Tamayo J. L. P., Awruch A. M., Morsch I. B

where R represent the viscous drag forces which, assuming the Darcy seepage law, can be written as
k ij R j = wi , k is the permeability of soil with dimensions of [length]3[time]/[mass] which can also be expressed
by the usual soil mechanics permeability k , with k = k / f g , where f and g are the fluid density and
gravitational acceleration at which the permeability is measured.
Conservation of mass for fluid phase

np& (1 n ) p& K T p& &


wi ,i + &ii + + &ii + + n f + s&0 = 0 . (3)
Kf Ks
Ks Ks f

where wi ,i is the flow divergence in the unit volume, &ii is the increased volume due to a change in strain,
np& / K f is the additional volume stored by compression of void fluid due to the fluid pressure increase,
(1 n) p& / K s is the additional volume stored by the compression of grains by the fluid pressure increase,
K T (&ii + p& / K s ) / K s is the change in volume of the solid phase due to a change in the inter-granular effective
contact stress, and the underlined part n& f / f + s&0 are the corresponding change of fluid density and the rate
of volume expansion of the solid part in the case of thermal changes and which are consider to be negligible in
general. The mass conservation equation can be further expressed by using the definition of and Q in the
following way:
p& & f
wi ,i + &ii + +n + s&0 = 0 . (4)
Q f

where K T is the average bulk modulus of the solid skeleton, K s is the average material bulk modulus of the
solid components of the skeleton and K f is the bulk modulus of the fluid, with
1 / Q n / K f + ( n) / K s n / K f + (1 n) / K s and = 1 K T / K s . Combining Eq. (2) and Eq. (4), together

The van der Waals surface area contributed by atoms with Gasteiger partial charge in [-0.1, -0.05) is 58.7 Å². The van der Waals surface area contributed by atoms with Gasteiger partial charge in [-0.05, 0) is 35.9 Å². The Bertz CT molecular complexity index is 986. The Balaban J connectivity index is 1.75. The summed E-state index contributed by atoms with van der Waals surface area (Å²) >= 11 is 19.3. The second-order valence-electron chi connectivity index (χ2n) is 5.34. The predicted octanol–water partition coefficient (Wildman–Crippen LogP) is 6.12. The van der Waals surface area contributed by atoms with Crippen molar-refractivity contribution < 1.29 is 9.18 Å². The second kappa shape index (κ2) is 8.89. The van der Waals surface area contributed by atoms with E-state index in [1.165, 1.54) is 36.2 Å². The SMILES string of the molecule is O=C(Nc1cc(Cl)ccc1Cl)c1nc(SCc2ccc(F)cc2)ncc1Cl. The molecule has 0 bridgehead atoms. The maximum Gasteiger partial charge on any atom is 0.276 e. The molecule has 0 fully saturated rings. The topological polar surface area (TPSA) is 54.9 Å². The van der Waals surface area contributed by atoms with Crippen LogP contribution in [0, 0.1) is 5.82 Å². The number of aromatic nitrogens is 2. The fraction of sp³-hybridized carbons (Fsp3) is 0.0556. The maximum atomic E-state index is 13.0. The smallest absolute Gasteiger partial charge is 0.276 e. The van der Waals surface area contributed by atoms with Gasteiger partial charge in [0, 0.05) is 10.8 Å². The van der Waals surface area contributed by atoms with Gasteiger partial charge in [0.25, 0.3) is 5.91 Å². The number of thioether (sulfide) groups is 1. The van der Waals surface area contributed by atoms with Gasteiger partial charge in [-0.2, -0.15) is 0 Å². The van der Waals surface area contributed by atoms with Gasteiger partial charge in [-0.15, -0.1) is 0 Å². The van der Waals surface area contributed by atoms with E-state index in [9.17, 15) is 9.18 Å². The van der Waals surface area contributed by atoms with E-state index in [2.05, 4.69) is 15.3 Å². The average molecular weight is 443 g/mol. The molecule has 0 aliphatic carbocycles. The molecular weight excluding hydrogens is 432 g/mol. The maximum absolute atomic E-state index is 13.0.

with Eq. (1), neglecting the underlined terms which are small under earthquake analysis, the governing equations
can be expressed in the following way:
ij , j + bi u&&i = 0 . (5)

{k ( p
ij ,j f u&& j + f b j )},i + &ii +
p&
= 0. (6)
Q
Due to this simplified equation set, only containing two dependent variables u and p , the present
formulation is called u p approximation form.

2.2 Discretization of the governing equation in space


For the spatial discretization of the governing equations, the finite element method is used. The variables u
and p are interpolated by suitable shape functions in the following manner:
n
u N
k =1
k u k
u
= N u u . (7)

n
p N
k =1
k
p
p k = N p p . (8)

where u and p are the nodal displacement vector and the nodal pore pressure vector, respectively. Multiplying

Eq. (5) and Eq. (6) by N ( ) u T


( )
and N
p T
, respectively, and using the definition of Biot effective stress (in
vectorial form)
= + m p . (9)

CILAMCE 2014
Proceedings of the XXXV Iberian Latin-American Congress on Computational Methods in Engineering
Evandro Parente Jr (Editor), ABMEC, Fortaleza, CE, Brazil, November 23-26, 2014
Finite element analysis of saturated sand layers subjected to earthquake loading

where m is the vectorial form of the delta of Kronecker, the matrix form of the u-p form governing equations
can be obtained and expressed in the following manner:

V

Mu&& + dV Qp = f u . (10)